The opinion of the court was delivered by: CANNELLA
CANNELLA, District Judge.
The defendant is charged in an indictment filed in this District Court on October 30, 1970 with harboring and concealing the fugitive Angela Yvonne Davis from "on or about the 15th day of August, up to and including the 13th day of October 1970" in violation of 18 U.S.C. § 1071.
On November 24, 1970, the defendant moved pursuant to Rule 6(b)(2) of the Federal Rules of Criminal Procedure (F.R. Cr. P.) and the Jury Selection and Service Act of 1968,
28 U.S.C. § 1867(a), to dismiss the indictment or, in the alternative, for a hearing to determine if the grand jury which returned the indictment was selected in compliance with the Act. The defendant also filed motions on November 24th for a bill of particulars pursuant to Rule 7(f), F.R. Cr. P.; for discovery and inspection pursuant to Rule 16, F.R. Cr. P.; for suppression of evidence pursuant to Rule 41(e), F.R. Cr. P.; and for an order permitting inspection and copying of the minutes of the proceedings before the grand jury pursuant to Rule 6(e), F.R. Cr. P.
The court granted that part of the defendant's motion which sought a hearing to determine if the grand jury had been selected in compliance with the Act.
The hearing was scheduled for December 17, 1970 at which time the defendant indicated his inability to adduce any evidence tending to substantiate his allegation that there has been "a substantial failure" to comply with the provisions of the Act.
The court thus reiterates now what was said to the defendant at the hearing, namely, that his motion to dismiss the indictment on the ground stated is denied without prejudice. See Hearing Minutes, pp. 6, 8.
The defendant makes 14 specific requests in his motion for a bill of particulars. The government has consented to comply with those numbered 1 (if known), 2, 3 and 8, and they are hereby granted. The court finds that requests 4 through 7 seek, in essence, pre-trial disclosure of the government's case, and they are therefore hereby denied. See, e.g., United States v. McCarthy, 292 F. Supp. 937, 940 (S.D.N.Y. 1968). Requests 9 through 14 are also hereby denied.
The defendant's motion for discovery and inspection contains eight specific requests. The government has consented to those numbered 1, 3, 5 and 6, and they are hereby granted. Requests 2, 4 and 7 are hereby denied. The court finds that request 8 is essentially governed by Brady v. Maryland, 373 U.S. 83, 83 S. Ct. 1194, 10 L. Ed. 2d 215 (1963), and the government has indicated that it is aware of its responsibilities set forth in this decision.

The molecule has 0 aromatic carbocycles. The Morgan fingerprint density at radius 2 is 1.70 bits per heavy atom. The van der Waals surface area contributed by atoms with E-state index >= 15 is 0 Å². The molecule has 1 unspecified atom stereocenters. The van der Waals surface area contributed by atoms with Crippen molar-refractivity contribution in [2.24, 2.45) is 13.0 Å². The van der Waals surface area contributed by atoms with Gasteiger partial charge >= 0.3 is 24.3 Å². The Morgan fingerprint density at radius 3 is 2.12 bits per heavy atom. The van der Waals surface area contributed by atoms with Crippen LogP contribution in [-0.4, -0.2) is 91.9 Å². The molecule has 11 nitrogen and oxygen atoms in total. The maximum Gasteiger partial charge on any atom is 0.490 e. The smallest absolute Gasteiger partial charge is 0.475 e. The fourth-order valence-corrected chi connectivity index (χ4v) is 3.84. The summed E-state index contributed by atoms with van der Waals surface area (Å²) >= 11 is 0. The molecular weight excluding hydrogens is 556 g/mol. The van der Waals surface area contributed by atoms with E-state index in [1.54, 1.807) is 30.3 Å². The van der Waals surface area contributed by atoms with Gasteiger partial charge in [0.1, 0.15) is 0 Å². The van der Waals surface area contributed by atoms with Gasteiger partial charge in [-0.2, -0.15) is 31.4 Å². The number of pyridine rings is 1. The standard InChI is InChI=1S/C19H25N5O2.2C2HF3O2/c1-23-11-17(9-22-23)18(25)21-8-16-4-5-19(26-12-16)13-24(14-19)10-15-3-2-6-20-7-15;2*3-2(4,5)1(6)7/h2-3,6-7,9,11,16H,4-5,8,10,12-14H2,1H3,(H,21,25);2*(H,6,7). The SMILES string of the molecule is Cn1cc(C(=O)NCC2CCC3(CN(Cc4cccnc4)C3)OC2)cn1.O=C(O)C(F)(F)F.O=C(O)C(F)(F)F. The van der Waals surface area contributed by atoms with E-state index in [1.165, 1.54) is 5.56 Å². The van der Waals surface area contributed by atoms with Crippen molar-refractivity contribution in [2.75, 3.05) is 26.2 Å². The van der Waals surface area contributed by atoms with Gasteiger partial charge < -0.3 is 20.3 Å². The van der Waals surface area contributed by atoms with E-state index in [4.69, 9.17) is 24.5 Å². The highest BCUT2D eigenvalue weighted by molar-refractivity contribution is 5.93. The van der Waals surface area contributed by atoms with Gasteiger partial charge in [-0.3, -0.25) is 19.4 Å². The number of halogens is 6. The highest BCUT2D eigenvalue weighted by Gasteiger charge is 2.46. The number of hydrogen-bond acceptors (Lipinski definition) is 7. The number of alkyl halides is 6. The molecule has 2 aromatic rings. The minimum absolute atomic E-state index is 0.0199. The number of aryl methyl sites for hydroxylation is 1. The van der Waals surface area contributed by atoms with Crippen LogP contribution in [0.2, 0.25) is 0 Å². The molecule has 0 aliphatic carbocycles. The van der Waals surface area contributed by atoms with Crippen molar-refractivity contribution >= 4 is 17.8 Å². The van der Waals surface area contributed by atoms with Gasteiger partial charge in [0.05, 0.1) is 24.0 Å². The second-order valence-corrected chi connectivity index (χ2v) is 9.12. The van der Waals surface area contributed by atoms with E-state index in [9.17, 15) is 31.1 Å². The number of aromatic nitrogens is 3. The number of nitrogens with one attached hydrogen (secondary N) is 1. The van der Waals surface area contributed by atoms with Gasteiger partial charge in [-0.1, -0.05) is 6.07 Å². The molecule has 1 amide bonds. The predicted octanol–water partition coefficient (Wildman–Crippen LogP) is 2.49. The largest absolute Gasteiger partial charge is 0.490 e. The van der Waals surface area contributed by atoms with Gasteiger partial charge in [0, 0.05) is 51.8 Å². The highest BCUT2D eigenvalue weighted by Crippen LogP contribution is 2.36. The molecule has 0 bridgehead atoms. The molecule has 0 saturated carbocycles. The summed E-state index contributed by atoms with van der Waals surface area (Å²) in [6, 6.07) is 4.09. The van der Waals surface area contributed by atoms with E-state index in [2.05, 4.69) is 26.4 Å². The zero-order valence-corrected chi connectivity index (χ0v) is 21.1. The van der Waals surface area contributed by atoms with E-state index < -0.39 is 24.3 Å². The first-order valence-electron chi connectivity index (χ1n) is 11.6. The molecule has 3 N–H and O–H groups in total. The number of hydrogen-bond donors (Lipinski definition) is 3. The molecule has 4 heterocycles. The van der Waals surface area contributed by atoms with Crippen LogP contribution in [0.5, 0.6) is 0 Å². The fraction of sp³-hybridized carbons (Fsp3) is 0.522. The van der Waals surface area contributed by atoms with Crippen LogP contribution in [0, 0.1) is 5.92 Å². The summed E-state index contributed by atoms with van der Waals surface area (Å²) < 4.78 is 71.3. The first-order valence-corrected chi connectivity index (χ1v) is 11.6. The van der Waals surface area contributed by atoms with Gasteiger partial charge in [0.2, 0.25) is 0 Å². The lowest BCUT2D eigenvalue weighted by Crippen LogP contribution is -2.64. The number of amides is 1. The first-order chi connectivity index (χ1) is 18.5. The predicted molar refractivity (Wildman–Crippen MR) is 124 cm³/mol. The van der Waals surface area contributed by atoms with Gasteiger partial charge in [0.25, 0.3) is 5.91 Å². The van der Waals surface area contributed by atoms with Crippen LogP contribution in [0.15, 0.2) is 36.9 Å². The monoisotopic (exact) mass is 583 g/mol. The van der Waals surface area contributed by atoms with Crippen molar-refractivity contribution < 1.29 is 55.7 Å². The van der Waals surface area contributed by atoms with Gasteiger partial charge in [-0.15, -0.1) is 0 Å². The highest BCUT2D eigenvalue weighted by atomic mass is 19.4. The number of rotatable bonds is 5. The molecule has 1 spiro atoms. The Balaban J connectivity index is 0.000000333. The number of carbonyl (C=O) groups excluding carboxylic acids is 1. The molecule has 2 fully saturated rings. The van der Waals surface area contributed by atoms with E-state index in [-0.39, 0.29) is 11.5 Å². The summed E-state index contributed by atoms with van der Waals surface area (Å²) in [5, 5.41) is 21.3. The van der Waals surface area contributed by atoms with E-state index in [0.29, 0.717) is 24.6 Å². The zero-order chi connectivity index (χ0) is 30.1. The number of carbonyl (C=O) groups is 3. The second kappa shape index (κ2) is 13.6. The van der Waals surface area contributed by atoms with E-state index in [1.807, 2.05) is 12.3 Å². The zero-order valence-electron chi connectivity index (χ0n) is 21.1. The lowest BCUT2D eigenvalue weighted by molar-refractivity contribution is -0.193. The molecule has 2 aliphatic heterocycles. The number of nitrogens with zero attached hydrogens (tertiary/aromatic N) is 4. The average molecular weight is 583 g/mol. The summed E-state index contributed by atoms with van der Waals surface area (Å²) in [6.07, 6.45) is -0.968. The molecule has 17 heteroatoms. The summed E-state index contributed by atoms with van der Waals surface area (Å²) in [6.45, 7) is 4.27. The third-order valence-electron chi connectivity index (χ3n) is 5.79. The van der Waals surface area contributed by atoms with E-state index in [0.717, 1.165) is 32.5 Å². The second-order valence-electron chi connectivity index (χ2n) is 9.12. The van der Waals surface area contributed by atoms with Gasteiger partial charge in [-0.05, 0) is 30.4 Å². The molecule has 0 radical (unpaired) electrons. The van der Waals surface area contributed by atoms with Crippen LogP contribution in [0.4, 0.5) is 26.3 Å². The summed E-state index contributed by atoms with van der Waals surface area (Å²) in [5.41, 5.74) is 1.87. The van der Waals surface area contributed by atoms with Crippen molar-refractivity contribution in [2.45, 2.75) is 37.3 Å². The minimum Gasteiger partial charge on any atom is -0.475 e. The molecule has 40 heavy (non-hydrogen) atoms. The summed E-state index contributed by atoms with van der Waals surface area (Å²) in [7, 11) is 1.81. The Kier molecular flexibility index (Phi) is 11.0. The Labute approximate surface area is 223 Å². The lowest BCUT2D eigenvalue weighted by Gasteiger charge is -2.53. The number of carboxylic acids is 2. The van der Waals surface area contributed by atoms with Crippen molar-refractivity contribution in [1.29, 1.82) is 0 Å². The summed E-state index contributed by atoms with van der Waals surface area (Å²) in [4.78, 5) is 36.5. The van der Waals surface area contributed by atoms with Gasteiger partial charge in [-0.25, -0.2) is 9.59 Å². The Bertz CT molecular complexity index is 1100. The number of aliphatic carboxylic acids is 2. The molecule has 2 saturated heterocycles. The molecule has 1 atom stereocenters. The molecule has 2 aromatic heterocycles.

The defendant's motion made pursuant to Rule 41(e), F.R. Cr. P. seeks an order suppressing evidence obtained as a result of illegal eavesdropping or searches and seizures. A hearing commenced on December 17, 1970 at which time it was determined that the motion was directed at five different searches conducted by federal agents.
The first search in question was conducted by agents of the Federal Bureau of Investigation (FBI) on September 30, 1970 in apartment 20A on the twentieth floor of the high-rise apartment building located at 6701 South Crandon Avenue in Chicago, Illinois. The second search took place on October 9, 1970 in apartment B 115 of the Golf Lake Apartments, 2601 NW 115th Street, Miami, Florida. The defendant and Miss Davis were arrested together at approximately 6 p.m. on October 13, 1970 at the Howard Johnson Motor Lodge on 52nd Street and Eighth Avenue in Manhattan, and a search was made both of the person of the defendant and of room 702 in which he and Miss Davis allegedly had been staying. On October 14, 1970, the FBI searched a Toyota automobile bearing Florida license plate number 10D-11785 which had been parked in the garage of the Howard Johnson Motor Lodge. Of these five searches, only the last one -- of the car -- was conducted pursuant to a warrant.
At the start of the hearing, the government did not oppose that part of the defendant's motion directed at suppressing all evidence obtained from the searches in the Miami apartment and the New York motel room,
and the motion is therefore hereby granted with regard to those two searches.
On the other hand, the government called a number of witnesses in opposing the motion with regard to suppression of the evidence obtained in the search of the Chicago apartment.